The Platform

New arrivals at Crossroads Squatters Camp near Cape Town in 1982. (United Nations)

South Africa’s legal proceedings against Israel at the International Court of Justice (ICJ) make logical sense given the country’s history.

As 2023 concluded, South Africa delivered a jolt to the international community by initiating legal proceedings against Israel, challenging its actions toward Palestinians in the Gaza Strip. The complaint, lodged with the International Court of Justice on December 23, is a response to Israel’s overwhelming military operations against Hamas militants in the Gaza Strip that has killed over 28,000 Palestinian civilians that began on November 7.

The official submission, referred to as the Application of the Convention on the Prevention and Punishment of the Crime of Genocide in the Gaza Strip (South Africa v. Israel), exemplifies a nation’s resolve to translate condemnation into action, grounded not in political alliances but in a principled stand for human rights.

The question that surfaces is why South Africa chose to initiate this suit against Israel and what historical parallels draw South Africa into strong alignment with the Palestinian cause.

Sign in Durban that states the beach is for whites only under section 37 of the Durban beach by-laws.
Sign in Durban that states the beach is for whites only under section 37 of the Durban beach by-laws. (Wikimedia)

Africa’s own narrative has been marked by experiences akin to those endured by Palestinians today. The Berlin Conference in 1884–1885, convened by German Chancellor Otto von Bismarck at Portugal’s behest, invited European powers to carve up African territories for themselves. This marked the beginning of the so-called ‘Scramble for Africa,’ which saw European powers dominate the continent within decades, often disregarding the existing societal and cultural frameworks of Africa for their own agendas.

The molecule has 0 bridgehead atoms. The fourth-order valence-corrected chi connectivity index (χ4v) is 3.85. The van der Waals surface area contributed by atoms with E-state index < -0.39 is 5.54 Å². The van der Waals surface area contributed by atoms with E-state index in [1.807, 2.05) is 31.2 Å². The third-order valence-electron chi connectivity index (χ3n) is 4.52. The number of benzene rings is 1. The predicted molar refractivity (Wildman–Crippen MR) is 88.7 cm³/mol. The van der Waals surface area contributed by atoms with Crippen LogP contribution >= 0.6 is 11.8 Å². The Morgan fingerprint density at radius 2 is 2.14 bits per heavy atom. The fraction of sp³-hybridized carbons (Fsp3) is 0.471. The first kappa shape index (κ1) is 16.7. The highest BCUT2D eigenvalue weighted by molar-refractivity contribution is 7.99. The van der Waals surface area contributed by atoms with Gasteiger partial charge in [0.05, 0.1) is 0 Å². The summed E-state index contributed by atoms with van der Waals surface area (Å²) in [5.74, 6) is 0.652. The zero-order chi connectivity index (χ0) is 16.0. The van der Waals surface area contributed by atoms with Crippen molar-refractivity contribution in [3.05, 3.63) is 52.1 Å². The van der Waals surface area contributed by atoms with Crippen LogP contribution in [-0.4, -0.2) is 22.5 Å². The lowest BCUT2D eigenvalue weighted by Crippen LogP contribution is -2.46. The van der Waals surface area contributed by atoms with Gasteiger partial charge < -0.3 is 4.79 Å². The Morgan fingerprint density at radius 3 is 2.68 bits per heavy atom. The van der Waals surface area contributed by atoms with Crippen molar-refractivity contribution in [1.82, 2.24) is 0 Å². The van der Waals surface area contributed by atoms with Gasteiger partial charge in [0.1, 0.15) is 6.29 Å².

The historical context of colonialism is starkly evident in South Africa, where British dominance took hold in the 19th century. This era witnessed an aggressive expansionist policy aimed at consolidating the entire South African region. The British military campaigns, often marked by severe tactics, overpowered various indigenous groups, including the Zulus and Boers, to commandeer the region’s rich natural resources. The colonial administration enacted policies that disproportionately favored a minority, disregarding the welfare of the broader South African populace.

The intensification of systemic discrimination in South Africa reached a critical point with the ascendancy of the National Party, headed by DF Malan. This government institutionalized apartheid, a term derived from the Afrikaans word for “separation,” which codified a rigid racial hierarchy from 1948 until the early 1990s. The apartheid regime was marked by a repressive political ethos that was designed to cement the white minority’s control over the nation’s political, economic, and social institutions, to the detriment of other racial groups.

This exclusionary system, reminiscent of the colonial subjugation seen in Indonesia during Dutch rule, prioritized the interests of the white population, enforcing a racial stratification based on skin color. Under apartheid, draconian legislation such as the Land Act and the Group Areas Act exiled Black South Africans from their ancestral lands, while the Population Registration Act categorized individuals into racial groups, entrenching the divisions apartheid sought to enforce.

Apartheid-era train station.
Apartheid-era train station.